Meet Titanic survivor Anna Sophia Lundi, Frenchy the Pirate and Hicks Ice Cream owner John Hicks.




He’s been called a pirate, a squatter and a waterfront character. Although his tale is legendary and far-fetched, Frenchy the Pirate of Fairport Harbor, Ohio, was a real man, named Frank Thompson.

In the late 1800s, after years as a mutineer on the high seas, Frenchy crashed onto the Lake Erie shores in Northeast Ohio during a raging storm in the dark of night. His ship splintered and was no longer sea-worthy, but Frenchy was resourceful and used the pieces to build himself a shack on the beach. However, it was on the Huntington family’s property, thereby making him a squatter.

Frenchy quickly made a name for himself, carting around Lake Erie water on his horse-pulled wagon and selling it to townspeople for 25 cents a barrel while his pack of bulldogs trailed behind. He was such a good salesman, or perhaps bamboozler, that he even convinced people to buy sand from him on the beach.

His story may be a blend of fiction and fact, but Frenchy’s lore, even more than a century later, still stirs curiosity in the lakeside town he once claimed as his home. 

Titanic Survivor Anna Sophia Lundi

efore the sun could even peek up from the east, Mumma was in her cozy kitchen, warming milk on the stove. She stirred it lovingly, mixing in just the right amount of sugar, salt and butter. She added the flour and crushed cardamom, and then waited patiently for it to rise near the radiating heat of the oven.

Anna Sophia Lundi’s grown children would sometimes say she was too old to still be baking, but her grandchildren, including Randy Lundi, hoped she would continue to forever. 

“We would beg her to bake nisua cinnamon rolls,” recalls Randy. “There is nothing that compares to the taste of butter on nisua.”

It’s been more than four decades since Mumma passed away at the age of 89, but her simple act of love still ties the Lundi family together.

However, that isn’t the only thing she’s remembered for.

In 1912, at the age of 19, she stepped aboard the Titanic, leaving her homeland of Finland and the political unrest with Russia behind. She was one of more than a thousand immigrants aboard the Titanic and had plans to meet up with her sister, who had settled in Ashtabula, Ohio — a spot that felt like home, as it had a similar climate and geography to Finland.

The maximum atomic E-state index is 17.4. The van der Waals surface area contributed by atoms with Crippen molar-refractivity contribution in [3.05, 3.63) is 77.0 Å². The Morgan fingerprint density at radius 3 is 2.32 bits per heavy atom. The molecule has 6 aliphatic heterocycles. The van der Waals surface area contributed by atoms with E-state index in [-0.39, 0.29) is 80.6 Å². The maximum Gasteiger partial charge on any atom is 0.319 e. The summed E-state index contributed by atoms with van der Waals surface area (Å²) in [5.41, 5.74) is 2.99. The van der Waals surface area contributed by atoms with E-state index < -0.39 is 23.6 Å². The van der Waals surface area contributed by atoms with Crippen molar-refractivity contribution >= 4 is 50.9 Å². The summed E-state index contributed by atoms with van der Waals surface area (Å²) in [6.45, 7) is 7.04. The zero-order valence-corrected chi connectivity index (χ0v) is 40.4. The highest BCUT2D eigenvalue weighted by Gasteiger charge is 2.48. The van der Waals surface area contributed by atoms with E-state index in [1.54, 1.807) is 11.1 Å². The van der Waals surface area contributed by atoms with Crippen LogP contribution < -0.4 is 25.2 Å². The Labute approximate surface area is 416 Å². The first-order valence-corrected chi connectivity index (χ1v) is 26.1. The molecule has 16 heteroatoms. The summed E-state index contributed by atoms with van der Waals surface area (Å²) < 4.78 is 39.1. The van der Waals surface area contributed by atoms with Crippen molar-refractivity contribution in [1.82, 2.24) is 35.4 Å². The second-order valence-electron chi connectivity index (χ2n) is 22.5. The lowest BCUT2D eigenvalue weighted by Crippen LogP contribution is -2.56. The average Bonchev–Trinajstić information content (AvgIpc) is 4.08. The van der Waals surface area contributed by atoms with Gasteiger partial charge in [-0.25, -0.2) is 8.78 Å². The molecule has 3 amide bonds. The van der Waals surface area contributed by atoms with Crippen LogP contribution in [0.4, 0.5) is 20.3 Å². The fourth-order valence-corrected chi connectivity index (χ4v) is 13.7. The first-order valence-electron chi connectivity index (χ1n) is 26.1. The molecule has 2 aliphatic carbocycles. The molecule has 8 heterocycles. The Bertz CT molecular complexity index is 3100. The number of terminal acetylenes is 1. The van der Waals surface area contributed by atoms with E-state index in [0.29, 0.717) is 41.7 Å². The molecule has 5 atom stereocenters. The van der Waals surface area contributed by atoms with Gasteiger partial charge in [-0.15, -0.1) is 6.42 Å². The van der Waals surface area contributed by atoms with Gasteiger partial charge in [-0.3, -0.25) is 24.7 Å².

On April 14, 1912, Anna was awoken in her bed aboard Titanic by a collision she described as a shudder. She and most of the other immigrants did not speak English, so when a crewman pounded on her door hollering emergency orders, she did not understand. Luckily another Finnish-speaking passenger explained that the ship was in distress, and she should put on her life jacket and leave the cabin. 

At first, Anna went up to the deck where the band was playing. People were everywhere, running and shouting. Many continued to head to a higher deck they believed to be safer, but a porter urged Anna to head back down. The decision to follow him saved her life because the higher point of the ship ended up breaking in half. Being on the lower section allowed her to be thrust into a lifeboat — the third from the last one — and launched right off the deck. 

After a harrowing night aboard the lifeboat, Anna was transferred to the Carpathia, which brought survivors to New York City. After a brief stay at the hospital, she traveled to Ashtabula via train with a ticket paid for by the White Star Line. Not only did she connect with her sister in Ashtabula, but she also met her future husband, Emil Lundi. 

Anna, who never returned to Finland, flourished in her new life in America. She and Emil raised seven children in Ashtabula on West Ninth Street, and she later enjoyed her role as Mumma to many grandchildren.

The tragedy was always a part of her life but, instead of being weighed down by it, she spent her life being thankful for her survival and focusing on the love she had for her family. It was a love she showed through her words and actions, particularly that of baking a sweet Finnish bread that still fills her family with the same hope and warmth it did back then. 

John Hicks

Sara’s Restaurant — located at the entrance to Presque Isle State Park in Erie, Pennsylvania — is a beloved stop for ice cream. But even before Sara’s opened nearly a half century ago, an ice cream entrepreneur was creating roots in the city.

John Hicks, the son of a former slave, moved to Erie in 1878 and soon opened Hicks Ice Cream on State Street. The building contained an ice cream factory in the basement and an ice cream parlor on the first floor. He marketed his ice cream as “pure” and sold both wholesale and retail, including a brisk business with the church social crowd.

Hicks was able to freeze 20 to 40 gallons of ice cream per hour and, in the early 1900s, was granted a U.S. patent for a mold that could hold up to a pint of ice cream and form it into different shapes.

Although he came from humble beginnings, Hicks became one of Erie’s most successful businessmen and one of the state’s largest manufacturers.

“I think trial and error and trying to get better is what he probably did,” says Sara’s owner Sean Candela. “And if you hit upon an idea, like a mold, or word of mouth gets around, you can do amazing things. And I’m guessing he was good at customer service too.”

 


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